Non-accelerated filer (Do not check if a smaller reporting company) o Smaller reporting company      [X]

 

Emerging growth company [X]

 

If an emerging growth company, indicate by check mark if the registrant has elected not to use the extended transition period for complying with any new or revised financial accounting standards provided to Section 7(a)(2)(B) of the Securities Act. [ ]

 
 

 

 

CALCULATION OF REGISTRATION FEE 

 

Title of Each Class of

Securities to be Registered (1)

  Amount to be
Registered
    Proposed
Maximum
Offering Price
Per Share (2)
    Proposed
Maximum
Aggregate
Offering Price (2)
    Amount of
Registration Fee
 
Common Stock, par value $0.001 per share     29,743,168     $ 0.40     $ 11,897,267.20     $ 1,481.21  
Common Stock, par value $0.001 per share (3)     24,430,000      $ 0.40      $ 9,772,000     1,216.61  
Total     54,173,168     0.40     $ 21,669,267.20     $ 2,697.82  

 

(1)The shares of our common stock being registered hereunder are being registered for sale by the selling security holders named in the prospectus. Under Rule 416 of the Securities Act of 1933, as amended, the shares being registered include such indeterminate number of shares of common stock as may be issuable with respect to the shares being registered in this registration statement as a result of any stock splits, stock dividends or other similar event.

  

  (2) The proposed maximum offering price per share and the proposed maximum aggregate offering price have been estimated solely for the purpose of calculating the amount of the registration fee in accordance with Rule 457(c) under the Securities Act of 1933, as amended using the average of the high and low prices as reported on the OTCQB on February 13, 2018.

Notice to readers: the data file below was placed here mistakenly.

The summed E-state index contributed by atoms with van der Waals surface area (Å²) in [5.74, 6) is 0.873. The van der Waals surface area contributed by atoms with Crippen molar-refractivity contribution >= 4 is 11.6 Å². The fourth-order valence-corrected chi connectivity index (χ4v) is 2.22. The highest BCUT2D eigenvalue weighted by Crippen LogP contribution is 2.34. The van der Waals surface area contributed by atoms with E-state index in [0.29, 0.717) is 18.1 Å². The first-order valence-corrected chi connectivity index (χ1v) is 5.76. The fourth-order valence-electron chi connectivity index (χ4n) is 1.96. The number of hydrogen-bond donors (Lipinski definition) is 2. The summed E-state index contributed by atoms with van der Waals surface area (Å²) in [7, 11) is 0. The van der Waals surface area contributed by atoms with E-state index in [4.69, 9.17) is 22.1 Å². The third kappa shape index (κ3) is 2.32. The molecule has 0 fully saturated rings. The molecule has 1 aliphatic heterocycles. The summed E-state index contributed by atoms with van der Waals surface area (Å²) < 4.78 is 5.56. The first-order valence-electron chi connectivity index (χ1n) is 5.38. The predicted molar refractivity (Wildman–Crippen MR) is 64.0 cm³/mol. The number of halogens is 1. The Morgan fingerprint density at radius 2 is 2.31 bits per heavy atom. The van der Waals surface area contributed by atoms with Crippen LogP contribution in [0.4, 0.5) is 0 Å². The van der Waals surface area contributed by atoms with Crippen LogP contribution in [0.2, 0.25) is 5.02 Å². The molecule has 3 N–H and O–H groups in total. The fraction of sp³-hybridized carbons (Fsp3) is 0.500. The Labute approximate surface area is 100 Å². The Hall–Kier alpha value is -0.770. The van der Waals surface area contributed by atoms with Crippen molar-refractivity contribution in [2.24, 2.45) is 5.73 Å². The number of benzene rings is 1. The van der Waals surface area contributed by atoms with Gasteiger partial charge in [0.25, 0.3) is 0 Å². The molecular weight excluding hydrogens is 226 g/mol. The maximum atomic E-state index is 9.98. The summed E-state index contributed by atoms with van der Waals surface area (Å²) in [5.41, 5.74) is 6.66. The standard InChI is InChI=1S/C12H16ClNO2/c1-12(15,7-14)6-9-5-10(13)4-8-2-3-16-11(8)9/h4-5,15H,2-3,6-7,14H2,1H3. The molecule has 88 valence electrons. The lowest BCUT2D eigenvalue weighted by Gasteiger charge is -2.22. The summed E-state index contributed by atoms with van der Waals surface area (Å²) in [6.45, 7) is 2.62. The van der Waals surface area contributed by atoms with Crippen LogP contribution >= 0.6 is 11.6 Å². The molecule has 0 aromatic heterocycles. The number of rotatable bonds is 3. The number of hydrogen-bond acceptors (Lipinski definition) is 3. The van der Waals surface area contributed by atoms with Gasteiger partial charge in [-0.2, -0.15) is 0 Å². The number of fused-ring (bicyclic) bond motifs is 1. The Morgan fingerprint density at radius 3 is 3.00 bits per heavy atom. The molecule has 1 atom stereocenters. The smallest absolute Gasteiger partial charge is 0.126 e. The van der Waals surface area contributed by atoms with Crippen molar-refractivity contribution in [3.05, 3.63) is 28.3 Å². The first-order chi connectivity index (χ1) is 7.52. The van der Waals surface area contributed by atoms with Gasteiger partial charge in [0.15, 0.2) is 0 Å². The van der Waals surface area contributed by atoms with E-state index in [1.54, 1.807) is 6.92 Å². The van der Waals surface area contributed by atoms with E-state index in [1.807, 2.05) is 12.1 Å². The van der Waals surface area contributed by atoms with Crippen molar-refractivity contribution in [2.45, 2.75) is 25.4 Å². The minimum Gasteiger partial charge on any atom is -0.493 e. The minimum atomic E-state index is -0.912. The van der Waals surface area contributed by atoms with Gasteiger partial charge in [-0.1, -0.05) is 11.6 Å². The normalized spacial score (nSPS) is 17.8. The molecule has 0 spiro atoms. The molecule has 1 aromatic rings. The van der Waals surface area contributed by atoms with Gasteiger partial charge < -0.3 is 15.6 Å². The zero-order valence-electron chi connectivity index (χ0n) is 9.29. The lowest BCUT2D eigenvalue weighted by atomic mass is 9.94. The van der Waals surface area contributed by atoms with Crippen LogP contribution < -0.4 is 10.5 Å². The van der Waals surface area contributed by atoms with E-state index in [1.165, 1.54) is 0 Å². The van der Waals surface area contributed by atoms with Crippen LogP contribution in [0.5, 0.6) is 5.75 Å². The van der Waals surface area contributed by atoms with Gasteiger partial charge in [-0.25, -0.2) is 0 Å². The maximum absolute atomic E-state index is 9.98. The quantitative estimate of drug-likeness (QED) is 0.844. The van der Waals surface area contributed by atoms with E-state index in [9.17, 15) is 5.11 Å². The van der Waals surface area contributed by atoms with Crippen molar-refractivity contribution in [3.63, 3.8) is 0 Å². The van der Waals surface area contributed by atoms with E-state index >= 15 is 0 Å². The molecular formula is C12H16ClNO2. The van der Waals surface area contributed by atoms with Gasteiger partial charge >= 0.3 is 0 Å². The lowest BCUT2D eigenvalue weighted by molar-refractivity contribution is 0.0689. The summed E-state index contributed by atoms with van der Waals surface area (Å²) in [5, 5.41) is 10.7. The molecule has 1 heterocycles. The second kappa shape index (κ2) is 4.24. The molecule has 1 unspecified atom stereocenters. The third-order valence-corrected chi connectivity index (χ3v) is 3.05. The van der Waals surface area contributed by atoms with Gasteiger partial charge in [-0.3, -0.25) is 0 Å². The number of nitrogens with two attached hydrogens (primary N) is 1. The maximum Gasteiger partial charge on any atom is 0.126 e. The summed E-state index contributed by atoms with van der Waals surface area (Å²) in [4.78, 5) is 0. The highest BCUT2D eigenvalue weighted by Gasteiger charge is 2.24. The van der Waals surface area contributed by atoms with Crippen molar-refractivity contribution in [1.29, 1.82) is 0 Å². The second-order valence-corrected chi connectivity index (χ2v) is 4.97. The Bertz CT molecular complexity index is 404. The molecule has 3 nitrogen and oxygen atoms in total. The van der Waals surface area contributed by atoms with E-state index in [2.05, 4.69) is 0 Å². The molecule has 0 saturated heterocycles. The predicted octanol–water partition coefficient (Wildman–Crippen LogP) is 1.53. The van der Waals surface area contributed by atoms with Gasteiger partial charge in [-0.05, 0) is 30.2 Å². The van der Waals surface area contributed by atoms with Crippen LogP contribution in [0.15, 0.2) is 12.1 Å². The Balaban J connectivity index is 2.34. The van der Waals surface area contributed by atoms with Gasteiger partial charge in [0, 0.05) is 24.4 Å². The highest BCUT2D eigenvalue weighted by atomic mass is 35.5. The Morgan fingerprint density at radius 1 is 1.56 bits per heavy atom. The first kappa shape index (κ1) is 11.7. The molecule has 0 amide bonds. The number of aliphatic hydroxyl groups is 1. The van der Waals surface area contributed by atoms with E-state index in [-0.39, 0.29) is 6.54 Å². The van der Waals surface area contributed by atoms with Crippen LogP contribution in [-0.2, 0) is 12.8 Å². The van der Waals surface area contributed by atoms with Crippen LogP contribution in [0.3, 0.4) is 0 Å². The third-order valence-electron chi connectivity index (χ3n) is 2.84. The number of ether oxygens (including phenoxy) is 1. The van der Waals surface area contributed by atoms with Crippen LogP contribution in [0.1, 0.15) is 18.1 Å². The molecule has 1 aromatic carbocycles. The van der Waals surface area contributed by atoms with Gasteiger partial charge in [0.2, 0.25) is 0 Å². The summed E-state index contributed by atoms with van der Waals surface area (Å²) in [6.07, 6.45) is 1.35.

(3)

 

Represents shares of common stock issuable upon exercise of outstanding warrants to purchase shares of common stock offered by the selling stockholders.

 

 

 

The registrant hereby amends this registration statement on such date or dates as may be necessary to delay its effective date until the registrant shall file a further amendment which specifically states that this registration statement shall thereafter become effective in accordance with Section 8(a) of the Securities Act of 1933, or until the registration statement shall become effective on such date as the Securities and Exchange Commission, acting pursuant to said Section 8(a), may determine.

 

 
 

 

The information in this preliminary prospectus is not complete and may be changed. These securities may not be sold until the registration statement filed with the Securities and Exchange Commission is effective. This preliminary prospectus is not an offer to sell these securities and it is not soliciting an offer to buy these securities in any jurisdiction where the offer or sale is not permitted.